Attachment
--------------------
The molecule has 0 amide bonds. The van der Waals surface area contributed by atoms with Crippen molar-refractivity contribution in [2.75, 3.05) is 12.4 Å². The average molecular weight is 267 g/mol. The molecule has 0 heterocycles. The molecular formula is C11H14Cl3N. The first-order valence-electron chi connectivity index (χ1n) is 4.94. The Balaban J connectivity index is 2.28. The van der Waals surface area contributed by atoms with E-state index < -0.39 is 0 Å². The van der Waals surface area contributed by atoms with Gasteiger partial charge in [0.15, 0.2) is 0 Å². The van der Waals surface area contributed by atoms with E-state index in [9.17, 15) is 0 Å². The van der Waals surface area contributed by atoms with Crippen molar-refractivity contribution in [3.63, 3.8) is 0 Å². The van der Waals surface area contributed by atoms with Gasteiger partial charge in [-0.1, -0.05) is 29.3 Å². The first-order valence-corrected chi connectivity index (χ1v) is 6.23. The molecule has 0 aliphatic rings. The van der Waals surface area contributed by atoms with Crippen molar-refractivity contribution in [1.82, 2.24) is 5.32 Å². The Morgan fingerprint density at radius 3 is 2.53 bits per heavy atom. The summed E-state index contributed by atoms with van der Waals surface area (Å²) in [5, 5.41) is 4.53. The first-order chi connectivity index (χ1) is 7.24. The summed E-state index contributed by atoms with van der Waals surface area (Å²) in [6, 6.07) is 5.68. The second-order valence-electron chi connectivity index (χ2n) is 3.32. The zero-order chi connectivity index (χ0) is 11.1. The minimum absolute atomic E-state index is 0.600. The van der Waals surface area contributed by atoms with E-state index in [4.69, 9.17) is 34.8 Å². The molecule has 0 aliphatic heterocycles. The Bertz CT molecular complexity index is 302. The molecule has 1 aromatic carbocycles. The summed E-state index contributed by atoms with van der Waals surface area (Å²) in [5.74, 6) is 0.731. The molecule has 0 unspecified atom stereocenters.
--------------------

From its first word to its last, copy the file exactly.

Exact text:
The molecule has 0 amide bonds. The van der Waals surface area contributed by atoms with Crippen molar-refractivity contribution in [2.75, 3.05) is 12.4 Å². The average molecular weight is 267 g/mol. The molecule has 0 heterocycles. The molecular formula is C11H14Cl3N. The first-order valence-electron chi connectivity index (χ1n) is 4.94. The Balaban J connectivity index is 2.28. The van der Waals surface area contributed by atoms with E-state index < -0.39 is 0 Å². The van der Waals surface area contributed by atoms with Gasteiger partial charge in [0.15, 0.2) is 0 Å². The van der Waals surface area contributed by atoms with E-state index in [9.17, 15) is 0 Å². The van der Waals surface area contributed by atoms with Crippen molar-refractivity contribution in [3.63, 3.8) is 0 Å². The van der Waals surface area contributed by atoms with Gasteiger partial charge in [-0.1, -0.05) is 29.3 Å². The first-order valence-corrected chi connectivity index (χ1v) is 6.23. The molecule has 0 aliphatic rings. The van der Waals surface area contributed by atoms with Crippen molar-refractivity contribution in [1.82, 2.24) is 5.32 Å². The Morgan fingerprint density at radius 3 is 2.53 bits per heavy atom. The summed E-state index contributed by atoms with van der Waals surface area (Å²) in [5, 5.41) is 4.53. The first-order chi connectivity index (χ1) is 7.24. The summed E-state index contributed by atoms with van der Waals surface area (Å²) in [6, 6.07) is 5.68. The second-order valence-electron chi connectivity index (χ2n) is 3.32. The zero-order chi connectivity index (χ0) is 11.1. The minimum absolute atomic E-state index is 0.600. The van der Waals surface area contributed by atoms with E-state index in [4.69, 9.17) is 34.8 Å². The molecule has 0 aliphatic heterocycles. The Bertz CT molecular complexity index is 302. The molecule has 1 aromatic carbocycles. The summed E-state index contributed by atoms with van der Waals surface area (Å²) in [5.74, 6) is 0.731. The molecule has 0 unspecified atom stereocenters.